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From: Christopher Kohlhoff (chris_at_[hidden])
Date: 2005-08-18 17:44:33

Hi Thorsten,

--- Thorsten Ottosen <nesotto_at_[hidden]> wrote:
> 1. I hate cryptic short names like
> dgram_socket.
> recv
> why not write datagram and receive?
> (the other short names seems ok and quite standard)

Ok, fair enough :)

> Looking at the Daytime1 example, I wounder why
> 2.
> asio::ipv4::host host;
> host_resolver.get_host_by_name(host, argv[1]);
> is not written
> asio::ipv4::host host = host_resolver.host_by_name(argv[1]);

Basically for consistency with the rest of the library, in particular:
- Consistency with a future asynchronous version of the same function.
As a rule, in async versions of the functions complex structures or
buffers need to be passed as arguments, andthe only difference between
the sync and async functions is the callback handler, i.e.:

  void operation(parameters);

  template <typename Handler>
  void async_operation(parameters, Handler handler);

- Consistency with other functions that take a complex structure
argument (where those functions might need to be member templates and
deduce the argument type, e.g. socket.get_local_endpoint).

> 3. why is everything public in a host?

Only because the host represented data without behaviour, but if a
class with member functions is preferred I can do it that way.

> 4. why does both the stream_socket and the socket_connector need to
> know about the demuxer? Can't the socket_connector ask the
> stream_socket
> for its demuxer (I want to simplify usage if possible)

This may be moot if asio is changed to use connect/async_connect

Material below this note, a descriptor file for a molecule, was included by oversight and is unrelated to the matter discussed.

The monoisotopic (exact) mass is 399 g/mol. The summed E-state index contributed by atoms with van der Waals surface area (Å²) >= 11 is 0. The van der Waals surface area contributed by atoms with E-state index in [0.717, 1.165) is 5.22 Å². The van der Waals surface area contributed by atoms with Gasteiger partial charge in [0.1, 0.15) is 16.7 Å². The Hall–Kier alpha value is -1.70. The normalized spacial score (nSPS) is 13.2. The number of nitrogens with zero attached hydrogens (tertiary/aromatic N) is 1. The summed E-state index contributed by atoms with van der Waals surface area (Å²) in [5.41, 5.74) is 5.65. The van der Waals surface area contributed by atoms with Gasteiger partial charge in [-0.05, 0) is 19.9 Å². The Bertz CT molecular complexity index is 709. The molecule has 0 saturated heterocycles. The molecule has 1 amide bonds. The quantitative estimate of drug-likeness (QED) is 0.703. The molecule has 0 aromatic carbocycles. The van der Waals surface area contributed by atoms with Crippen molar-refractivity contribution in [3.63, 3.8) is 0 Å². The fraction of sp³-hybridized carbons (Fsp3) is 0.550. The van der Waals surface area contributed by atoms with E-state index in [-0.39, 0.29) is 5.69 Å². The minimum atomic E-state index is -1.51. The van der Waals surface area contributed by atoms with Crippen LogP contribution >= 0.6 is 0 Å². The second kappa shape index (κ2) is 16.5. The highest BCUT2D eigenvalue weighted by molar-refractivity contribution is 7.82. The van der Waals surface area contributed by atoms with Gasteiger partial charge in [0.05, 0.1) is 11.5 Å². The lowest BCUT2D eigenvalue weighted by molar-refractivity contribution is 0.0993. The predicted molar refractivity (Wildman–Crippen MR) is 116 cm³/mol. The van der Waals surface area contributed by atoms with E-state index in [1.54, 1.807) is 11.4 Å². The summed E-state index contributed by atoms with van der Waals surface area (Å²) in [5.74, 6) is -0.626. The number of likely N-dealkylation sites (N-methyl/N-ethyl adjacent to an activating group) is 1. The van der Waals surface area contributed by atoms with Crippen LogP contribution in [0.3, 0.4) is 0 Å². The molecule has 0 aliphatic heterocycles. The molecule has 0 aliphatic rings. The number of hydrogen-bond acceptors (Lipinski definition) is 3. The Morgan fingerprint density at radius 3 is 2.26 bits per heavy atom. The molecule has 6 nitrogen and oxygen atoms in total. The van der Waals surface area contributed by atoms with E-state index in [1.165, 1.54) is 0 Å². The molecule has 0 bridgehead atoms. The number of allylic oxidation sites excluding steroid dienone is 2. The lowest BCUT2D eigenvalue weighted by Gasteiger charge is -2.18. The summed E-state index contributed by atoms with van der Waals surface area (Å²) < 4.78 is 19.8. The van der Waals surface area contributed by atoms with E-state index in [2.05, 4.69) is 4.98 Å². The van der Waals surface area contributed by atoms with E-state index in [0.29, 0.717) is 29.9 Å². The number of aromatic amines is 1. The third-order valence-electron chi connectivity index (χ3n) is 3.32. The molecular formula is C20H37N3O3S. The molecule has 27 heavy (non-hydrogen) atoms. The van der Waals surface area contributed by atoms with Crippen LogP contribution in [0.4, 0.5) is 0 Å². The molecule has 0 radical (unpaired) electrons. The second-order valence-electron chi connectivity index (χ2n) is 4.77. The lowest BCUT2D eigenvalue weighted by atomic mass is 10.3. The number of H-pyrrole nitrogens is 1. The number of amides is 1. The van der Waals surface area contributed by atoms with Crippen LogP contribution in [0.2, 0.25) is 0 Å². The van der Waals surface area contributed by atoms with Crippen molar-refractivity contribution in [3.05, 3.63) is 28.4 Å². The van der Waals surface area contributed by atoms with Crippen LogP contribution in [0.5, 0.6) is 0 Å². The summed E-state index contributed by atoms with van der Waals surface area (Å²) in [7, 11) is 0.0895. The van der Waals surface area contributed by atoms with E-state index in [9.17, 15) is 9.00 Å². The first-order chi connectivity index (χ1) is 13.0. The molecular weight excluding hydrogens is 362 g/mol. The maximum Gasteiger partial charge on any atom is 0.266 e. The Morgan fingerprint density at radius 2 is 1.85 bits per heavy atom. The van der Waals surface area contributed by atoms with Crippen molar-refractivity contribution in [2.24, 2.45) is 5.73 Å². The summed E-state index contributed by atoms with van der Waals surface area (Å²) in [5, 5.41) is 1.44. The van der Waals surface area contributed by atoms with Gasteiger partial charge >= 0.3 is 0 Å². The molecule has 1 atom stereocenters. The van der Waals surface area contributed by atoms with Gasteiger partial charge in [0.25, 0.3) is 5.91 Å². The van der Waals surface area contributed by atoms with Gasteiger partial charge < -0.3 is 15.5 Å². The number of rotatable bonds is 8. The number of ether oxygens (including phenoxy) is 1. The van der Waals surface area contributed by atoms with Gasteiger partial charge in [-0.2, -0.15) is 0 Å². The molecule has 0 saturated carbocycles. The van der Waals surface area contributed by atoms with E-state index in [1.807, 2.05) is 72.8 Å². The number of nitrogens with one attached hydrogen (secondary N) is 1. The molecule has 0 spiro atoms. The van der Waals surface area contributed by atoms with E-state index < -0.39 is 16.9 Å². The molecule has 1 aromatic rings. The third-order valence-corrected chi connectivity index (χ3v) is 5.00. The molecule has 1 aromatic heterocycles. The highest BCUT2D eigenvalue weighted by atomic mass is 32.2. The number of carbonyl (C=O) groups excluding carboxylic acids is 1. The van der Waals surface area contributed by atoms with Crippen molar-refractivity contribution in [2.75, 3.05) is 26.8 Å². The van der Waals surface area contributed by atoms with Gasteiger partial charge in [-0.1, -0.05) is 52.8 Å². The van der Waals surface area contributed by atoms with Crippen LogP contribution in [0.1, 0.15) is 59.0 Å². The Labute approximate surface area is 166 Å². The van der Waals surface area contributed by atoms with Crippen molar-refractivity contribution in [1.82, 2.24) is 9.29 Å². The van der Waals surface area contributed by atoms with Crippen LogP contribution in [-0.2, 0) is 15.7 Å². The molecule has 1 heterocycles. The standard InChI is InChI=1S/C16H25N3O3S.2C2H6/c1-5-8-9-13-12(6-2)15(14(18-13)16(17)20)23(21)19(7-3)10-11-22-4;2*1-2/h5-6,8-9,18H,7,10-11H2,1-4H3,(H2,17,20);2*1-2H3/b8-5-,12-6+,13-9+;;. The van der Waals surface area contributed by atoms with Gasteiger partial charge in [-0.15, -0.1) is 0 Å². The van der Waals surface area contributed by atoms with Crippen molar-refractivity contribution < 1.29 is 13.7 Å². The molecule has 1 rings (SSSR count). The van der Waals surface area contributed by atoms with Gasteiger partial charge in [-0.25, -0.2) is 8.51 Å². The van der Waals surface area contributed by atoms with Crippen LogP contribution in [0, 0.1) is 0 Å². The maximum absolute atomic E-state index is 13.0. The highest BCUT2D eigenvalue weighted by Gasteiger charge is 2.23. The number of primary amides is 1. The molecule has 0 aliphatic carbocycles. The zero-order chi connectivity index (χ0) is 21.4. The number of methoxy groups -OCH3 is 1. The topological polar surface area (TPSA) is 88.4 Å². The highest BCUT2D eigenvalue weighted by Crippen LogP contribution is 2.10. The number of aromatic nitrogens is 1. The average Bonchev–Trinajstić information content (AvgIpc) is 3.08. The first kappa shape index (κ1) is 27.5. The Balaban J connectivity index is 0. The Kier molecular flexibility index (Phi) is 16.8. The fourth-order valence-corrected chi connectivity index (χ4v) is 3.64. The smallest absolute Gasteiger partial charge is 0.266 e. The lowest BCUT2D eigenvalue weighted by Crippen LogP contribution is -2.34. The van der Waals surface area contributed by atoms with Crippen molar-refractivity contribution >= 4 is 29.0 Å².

functions on the socket itself. What do you think of that change?

However I originally had it this way so that you can have a pool of
demuxers (e.g. one demuxer per CPU) and "load balance" your objects
across them. So you might have one demuxer where all connections are
performed, but once the connection is established the socket is run on
a different demuxer.

> 5. can't socket.recv() use something more highlevel than void* and
> size_t
> arguments?
> Why not std::vector<char> ? (The same applies to all the
> interface
> functions)

As others have commented, vector<char> can introduce a performance hit
due to default construction of the elements. Also, some applications
need to send data structures directly, to avoid additional copies. So
I'd prefer to keep the operations on the socket class itself using

However, IMHO the place for supporting high level types is in
non-member functions like asio::send and asio::recv. E.g.

template <typename SyncStream,
          typename InputIterator,
          typename Handler>
size_t send_range(
  SyncStream& s,
  InputIterator begin,
  InputIterator end,
  size_t* total_bytes_sent = 0);

template <typename AsyncStream,
          typename InputIterator,
          typename Handler>
void async_send_range(
  AsyncStream& s,
  InputIterator begin,
  InputIterator end,
  Handler handler);

I believe that it's in these sorts of functions that asio offers the
most extensibility. Would it be useful to add functions like this to
the library itself, and what form should they take?


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